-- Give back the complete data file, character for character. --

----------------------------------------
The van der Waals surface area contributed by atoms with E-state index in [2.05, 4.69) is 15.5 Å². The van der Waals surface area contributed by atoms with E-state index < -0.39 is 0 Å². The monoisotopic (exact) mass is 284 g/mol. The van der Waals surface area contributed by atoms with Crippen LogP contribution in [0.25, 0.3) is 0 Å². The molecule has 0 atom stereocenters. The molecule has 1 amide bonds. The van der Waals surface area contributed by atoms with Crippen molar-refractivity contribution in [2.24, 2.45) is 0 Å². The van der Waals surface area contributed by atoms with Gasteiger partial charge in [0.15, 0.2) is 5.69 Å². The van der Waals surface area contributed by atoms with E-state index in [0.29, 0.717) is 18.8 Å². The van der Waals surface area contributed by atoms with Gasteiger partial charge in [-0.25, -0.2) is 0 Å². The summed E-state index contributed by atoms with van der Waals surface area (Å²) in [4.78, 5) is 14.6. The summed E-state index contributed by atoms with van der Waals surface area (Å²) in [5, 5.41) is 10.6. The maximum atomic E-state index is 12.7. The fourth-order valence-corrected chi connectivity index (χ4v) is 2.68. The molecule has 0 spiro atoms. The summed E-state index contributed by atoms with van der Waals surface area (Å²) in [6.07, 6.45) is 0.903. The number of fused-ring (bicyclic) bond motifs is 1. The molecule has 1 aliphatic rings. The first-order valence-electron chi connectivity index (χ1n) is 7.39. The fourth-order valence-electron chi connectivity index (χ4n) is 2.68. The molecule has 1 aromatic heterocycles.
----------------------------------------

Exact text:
The van der Waals surface area contributed by atoms with E-state index in [2.05, 4.69) is 15.5 Å². The van der Waals surface area contributed by atoms with E-state index < -0.39 is 0 Å². The monoisotopic (exact) mass is 284 g/mol. The van der Waals surface area contributed by atoms with Crippen LogP contribution in [0.25, 0.3) is 0 Å². The molecule has 0 atom stereocenters. The molecule has 1 amide bonds. The van der Waals surface area contributed by atoms with Crippen molar-refractivity contribution in [2.24, 2.45) is 0 Å². The van der Waals surface area contributed by atoms with Gasteiger partial charge in [0.15, 0.2) is 5.69 Å². The van der Waals surface area contributed by atoms with E-state index in [0.29, 0.717) is 18.8 Å². The van der Waals surface area contributed by atoms with Gasteiger partial charge in [-0.25, -0.2) is 0 Å². The summed E-state index contributed by atoms with van der Waals surface area (Å²) in [4.78, 5) is 14.6. The summed E-state index contributed by atoms with van der Waals surface area (Å²) in [5, 5.41) is 10.6. The maximum atomic E-state index is 12.7. The fourth-order valence-corrected chi connectivity index (χ4v) is 2.68. The molecule has 0 spiro atoms. The summed E-state index contributed by atoms with van der Waals surface area (Å²) in [6.07, 6.45) is 0.903. The number of fused-ring (bicyclic) bond motifs is 1. The molecule has 1 aliphatic rings. The first-order valence-electron chi connectivity index (χ1n) is 7.39. The fourth-order valence-electron chi connectivity index (χ4n) is 2.68. The molecule has 1 aromatic heterocycles.